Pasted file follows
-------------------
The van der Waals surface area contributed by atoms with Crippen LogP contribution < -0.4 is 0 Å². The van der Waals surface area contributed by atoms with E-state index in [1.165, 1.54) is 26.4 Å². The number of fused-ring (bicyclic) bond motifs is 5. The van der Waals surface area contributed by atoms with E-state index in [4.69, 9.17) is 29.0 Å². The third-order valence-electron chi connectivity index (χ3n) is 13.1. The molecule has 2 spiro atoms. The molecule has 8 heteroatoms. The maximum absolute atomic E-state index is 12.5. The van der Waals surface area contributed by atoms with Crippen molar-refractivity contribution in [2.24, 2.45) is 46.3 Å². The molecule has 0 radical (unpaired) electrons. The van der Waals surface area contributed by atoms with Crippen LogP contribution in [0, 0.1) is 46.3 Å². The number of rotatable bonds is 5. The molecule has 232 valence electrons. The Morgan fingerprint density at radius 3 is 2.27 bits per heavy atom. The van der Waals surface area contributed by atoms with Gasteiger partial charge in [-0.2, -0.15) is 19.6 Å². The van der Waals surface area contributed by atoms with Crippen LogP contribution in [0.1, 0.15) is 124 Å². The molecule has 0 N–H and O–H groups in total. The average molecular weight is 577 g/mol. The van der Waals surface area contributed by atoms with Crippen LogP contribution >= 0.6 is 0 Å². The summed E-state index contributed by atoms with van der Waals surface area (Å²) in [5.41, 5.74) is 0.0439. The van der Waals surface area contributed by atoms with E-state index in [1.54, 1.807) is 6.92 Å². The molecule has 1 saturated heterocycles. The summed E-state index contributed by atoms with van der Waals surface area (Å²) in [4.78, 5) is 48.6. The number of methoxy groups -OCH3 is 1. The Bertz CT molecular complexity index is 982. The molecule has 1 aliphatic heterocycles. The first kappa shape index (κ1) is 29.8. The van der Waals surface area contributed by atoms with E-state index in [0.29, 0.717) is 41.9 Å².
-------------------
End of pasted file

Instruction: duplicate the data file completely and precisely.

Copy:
The van der Waals surface area contributed by atoms with Crippen LogP contribution < -0.4 is 0 Å². The van der Waals surface area contributed by atoms with E-state index in [1.165, 1.54) is 26.4 Å². The number of fused-ring (bicyclic) bond motifs is 5. The van der Waals surface area contributed by atoms with E-state index in [4.69, 9.17) is 29.0 Å². The third-order valence-electron chi connectivity index (χ3n) is 13.1. The molecule has 2 spiro atoms. The molecule has 8 heteroatoms. The maximum absolute atomic E-state index is 12.5. The van der Waals surface area contributed by atoms with Crippen molar-refractivity contribution in [2.24, 2.45) is 46.3 Å². The molecule has 0 radical (unpaired) electrons. The van der Waals surface area contributed by atoms with Crippen LogP contribution in [0, 0.1) is 46.3 Å². The number of rotatable bonds is 5. The molecule has 232 valence electrons. The Morgan fingerprint density at radius 3 is 2.27 bits per heavy atom. The van der Waals surface area contributed by atoms with Gasteiger partial charge in [-0.2, -0.15) is 19.6 Å². The van der Waals surface area contributed by atoms with Crippen LogP contribution in [0.1, 0.15) is 124 Å². The molecule has 0 N–H and O–H groups in total. The average molecular weight is 577 g/mol. The van der Waals surface area contributed by atoms with Crippen LogP contribution >= 0.6 is 0 Å². The summed E-state index contributed by atoms with van der Waals surface area (Å²) in [5.41, 5.74) is 0.0439. The van der Waals surface area contributed by atoms with E-state index in [1.54, 1.807) is 6.92 Å². The molecule has 1 saturated heterocycles. The summed E-state index contributed by atoms with van der Waals surface area (Å²) in [4.78, 5) is 48.6. The number of methoxy groups -OCH3 is 1. The Bertz CT molecular complexity index is 982. The molecule has 1 aliphatic heterocycles. The first kappa shape index (κ1) is 29.8. The van der Waals surface area contributed by atoms with E-state index in [0.29, 0.717) is 41.9 Å².